The last 15 year only had s couple that could be classed as cold enough
In the 1970s 1980s most winter we’re colder

Flea bottle now worse than ever before

Beneficial as will help when numbers of pests are low
When numbers get epidemic then spraying would help
Except when many insects have built up insecticide resistance due to repeated insurance spraying because the stuf is under £1 an acre That is why seed dressing targeted against the pest that eats the crop and not the whole field was so effective

4 out of 5 Tested fleabeetle samples were susceptible to inscecticide
The trouble is there are so many that after one spray they just reinvade

What is needed is an effective bg killer in cereals and then we could go back to 3 cereals and a beak crop rotation half the area of rape or go Back to a rotation with half grass
 

Clive

Staff Member
NFFN Member
Location
Lichfield
my experience is simply the less I use them the less I seem to need them, no idea why but its just what I have found here in my situation

I'm not sure its as simple as just beneficials however, it's more likely a complex combination of cropping and cover crop diversity and soil health, plant nutrition and many other factors as not yet understood

Last week I listened to a really interesting podcast about electro magnetic fields emitted by plants that aphids are sensitive to and how these change in relation to soil health etc - really interesting stuff, there is certainly a lot more going on that we currently understand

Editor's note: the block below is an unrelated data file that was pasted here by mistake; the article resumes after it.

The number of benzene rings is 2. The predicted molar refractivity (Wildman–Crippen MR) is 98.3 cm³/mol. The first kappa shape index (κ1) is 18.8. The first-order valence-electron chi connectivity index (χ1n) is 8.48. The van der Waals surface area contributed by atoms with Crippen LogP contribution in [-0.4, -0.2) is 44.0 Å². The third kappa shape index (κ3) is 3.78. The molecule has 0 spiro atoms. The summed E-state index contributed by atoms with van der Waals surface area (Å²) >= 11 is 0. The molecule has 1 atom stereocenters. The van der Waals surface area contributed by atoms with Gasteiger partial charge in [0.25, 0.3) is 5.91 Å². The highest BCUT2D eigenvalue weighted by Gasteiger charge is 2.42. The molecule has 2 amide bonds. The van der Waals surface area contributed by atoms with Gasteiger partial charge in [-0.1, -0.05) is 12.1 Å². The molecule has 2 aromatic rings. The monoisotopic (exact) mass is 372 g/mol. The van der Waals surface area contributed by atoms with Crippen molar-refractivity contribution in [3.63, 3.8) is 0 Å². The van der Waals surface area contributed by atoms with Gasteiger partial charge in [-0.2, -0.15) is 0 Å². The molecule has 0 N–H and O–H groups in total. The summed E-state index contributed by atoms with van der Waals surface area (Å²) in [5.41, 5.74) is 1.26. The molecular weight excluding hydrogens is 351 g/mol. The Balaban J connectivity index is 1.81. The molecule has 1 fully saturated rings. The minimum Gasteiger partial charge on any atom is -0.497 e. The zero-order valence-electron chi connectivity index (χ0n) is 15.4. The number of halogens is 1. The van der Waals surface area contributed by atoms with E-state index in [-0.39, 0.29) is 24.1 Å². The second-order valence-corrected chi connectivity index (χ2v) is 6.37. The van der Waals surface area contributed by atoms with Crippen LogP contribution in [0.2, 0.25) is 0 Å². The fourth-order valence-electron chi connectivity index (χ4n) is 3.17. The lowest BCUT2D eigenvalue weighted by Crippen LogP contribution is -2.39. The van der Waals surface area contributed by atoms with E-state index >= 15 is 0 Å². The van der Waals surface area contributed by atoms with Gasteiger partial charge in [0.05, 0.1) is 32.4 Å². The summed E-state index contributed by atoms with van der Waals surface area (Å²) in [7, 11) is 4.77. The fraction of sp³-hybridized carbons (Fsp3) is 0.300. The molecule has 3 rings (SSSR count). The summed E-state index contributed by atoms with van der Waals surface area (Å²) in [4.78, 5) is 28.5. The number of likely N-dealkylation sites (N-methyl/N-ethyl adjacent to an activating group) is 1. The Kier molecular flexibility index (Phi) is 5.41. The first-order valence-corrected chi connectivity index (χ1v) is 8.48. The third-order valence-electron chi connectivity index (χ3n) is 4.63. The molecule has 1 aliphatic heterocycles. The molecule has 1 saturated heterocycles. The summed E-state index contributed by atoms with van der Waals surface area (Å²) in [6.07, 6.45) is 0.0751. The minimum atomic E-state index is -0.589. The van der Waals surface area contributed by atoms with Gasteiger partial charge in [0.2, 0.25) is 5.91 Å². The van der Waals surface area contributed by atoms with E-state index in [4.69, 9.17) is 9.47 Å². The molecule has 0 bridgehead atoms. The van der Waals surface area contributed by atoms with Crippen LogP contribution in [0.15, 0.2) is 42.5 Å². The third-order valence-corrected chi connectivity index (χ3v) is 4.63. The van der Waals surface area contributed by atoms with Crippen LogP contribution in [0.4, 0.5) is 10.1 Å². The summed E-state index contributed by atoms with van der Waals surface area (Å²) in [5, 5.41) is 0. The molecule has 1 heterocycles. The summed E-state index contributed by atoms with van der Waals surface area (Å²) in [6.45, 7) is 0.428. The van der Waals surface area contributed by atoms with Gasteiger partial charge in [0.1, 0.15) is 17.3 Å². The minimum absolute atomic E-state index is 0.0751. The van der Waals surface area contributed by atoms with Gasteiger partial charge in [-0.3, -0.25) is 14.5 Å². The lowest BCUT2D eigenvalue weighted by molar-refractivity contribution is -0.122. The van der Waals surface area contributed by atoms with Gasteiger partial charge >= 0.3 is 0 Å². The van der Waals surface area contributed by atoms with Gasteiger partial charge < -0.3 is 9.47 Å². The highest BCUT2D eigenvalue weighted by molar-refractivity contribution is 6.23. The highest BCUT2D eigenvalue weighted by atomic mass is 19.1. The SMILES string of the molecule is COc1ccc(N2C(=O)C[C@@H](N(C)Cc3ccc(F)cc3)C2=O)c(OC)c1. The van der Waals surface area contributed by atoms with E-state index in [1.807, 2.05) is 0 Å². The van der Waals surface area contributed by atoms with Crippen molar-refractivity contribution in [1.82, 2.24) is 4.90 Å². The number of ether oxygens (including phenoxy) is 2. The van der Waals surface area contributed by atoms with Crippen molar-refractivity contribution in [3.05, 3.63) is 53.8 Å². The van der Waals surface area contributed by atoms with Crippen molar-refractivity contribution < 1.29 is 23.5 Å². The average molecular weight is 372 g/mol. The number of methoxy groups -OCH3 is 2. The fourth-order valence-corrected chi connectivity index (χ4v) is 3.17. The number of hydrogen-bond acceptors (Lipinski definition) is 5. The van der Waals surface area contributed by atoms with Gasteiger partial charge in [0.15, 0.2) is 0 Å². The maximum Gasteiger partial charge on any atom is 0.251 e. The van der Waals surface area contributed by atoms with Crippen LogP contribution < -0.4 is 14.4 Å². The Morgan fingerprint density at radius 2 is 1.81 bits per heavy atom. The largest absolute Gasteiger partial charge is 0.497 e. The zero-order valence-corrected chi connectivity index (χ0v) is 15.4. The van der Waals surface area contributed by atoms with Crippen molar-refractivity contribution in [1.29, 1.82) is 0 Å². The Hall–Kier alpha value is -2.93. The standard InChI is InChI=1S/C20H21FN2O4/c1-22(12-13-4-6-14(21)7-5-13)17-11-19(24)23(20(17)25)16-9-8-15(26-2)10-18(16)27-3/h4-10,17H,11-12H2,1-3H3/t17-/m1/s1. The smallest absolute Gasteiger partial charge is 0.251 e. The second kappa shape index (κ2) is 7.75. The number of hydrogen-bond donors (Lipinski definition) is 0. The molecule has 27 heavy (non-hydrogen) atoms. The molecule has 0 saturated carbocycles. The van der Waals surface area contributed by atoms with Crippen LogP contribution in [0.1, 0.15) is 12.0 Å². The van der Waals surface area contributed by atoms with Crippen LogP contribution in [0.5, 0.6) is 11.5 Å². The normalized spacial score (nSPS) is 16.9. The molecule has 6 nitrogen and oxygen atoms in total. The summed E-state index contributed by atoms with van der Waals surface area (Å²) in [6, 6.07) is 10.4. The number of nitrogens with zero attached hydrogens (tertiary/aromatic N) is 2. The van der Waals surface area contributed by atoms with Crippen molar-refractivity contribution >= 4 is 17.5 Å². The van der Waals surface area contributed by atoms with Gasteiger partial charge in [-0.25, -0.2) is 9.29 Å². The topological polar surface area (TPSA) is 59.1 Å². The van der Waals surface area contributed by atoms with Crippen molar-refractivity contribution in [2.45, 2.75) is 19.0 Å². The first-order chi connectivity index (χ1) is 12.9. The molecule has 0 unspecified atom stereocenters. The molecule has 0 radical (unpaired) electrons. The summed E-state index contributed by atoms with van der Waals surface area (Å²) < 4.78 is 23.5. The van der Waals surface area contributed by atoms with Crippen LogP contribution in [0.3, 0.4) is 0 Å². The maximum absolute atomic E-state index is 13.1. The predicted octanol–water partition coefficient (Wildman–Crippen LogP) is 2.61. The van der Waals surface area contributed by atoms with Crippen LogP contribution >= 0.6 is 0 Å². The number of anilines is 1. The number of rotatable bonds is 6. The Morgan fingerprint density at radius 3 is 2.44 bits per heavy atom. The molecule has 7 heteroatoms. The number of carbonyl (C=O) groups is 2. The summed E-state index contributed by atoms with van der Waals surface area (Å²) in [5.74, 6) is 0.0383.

Brisel

Member
NFFN Member
Location
Midlands
Now I like to think I'm quite an enlightened chap (ok maybe not that enlightened) but I try very hard to minimise my insecticide usage, I adopt a decent rotation and try to avoid too much recreational tillage. Anyway its hardly ground breaking but I think its a small step in the right direction. However there's a big but. Insects seem to be an increasing problem not one that's getting better.
OSR- basically destroyed by CSFB larvae. Scratch tilled into a field that had had no insecticides for 4 years. No OSR on farm for 5 years. No OSR on adjacent farms for 2. Did apply 1 pyrethroid when the small osr was really struggling, probably shouldn't have bothered. Pollen beetle doing a lot of damage during the extended flowering, (more like a spring osr crop) but not sprayed. Anticipate a yield of 15cwt ish. Not sure I can grow next year.
Linseed- Lost a crop last spring to FFB despite spraying once. Drilled some in a multi species cover this spring in an area well away from any previous crops and thats made zero difference, its all been eaten by FFB. Same with the kale and osr in the mix due to CSFB.
Beet- Struggled due to BeetFB. Didn't spray. Have been scared into applying aphidicide at threshold due to Virus Yellows risk. If BFB population increases at the rate CSFB and FFB have post neonics I can see I won't be able to grow sugarbeet.
Beans- Never seen so much weevil notching as this year. Didn't spray. Then got mullered by thrips- did spray as know insecticide works and nearly lost a crop before. Crop lousy with Bruchids- won't spray. Some patches of Black bean aphids. Don't want to spray but may have to if the population explodes. Also think we have some land infected with nematodes.
Barley- Didn't use deter this autumn as knew we were only 12 months away from no choice. Sprayed late sep barley once as could find significant numbers of aphids and were over HGCA calculator even though i don't like doing it. Clearly should have followed up again in mild autumn as agronomist recommended as have big patches of BYDV.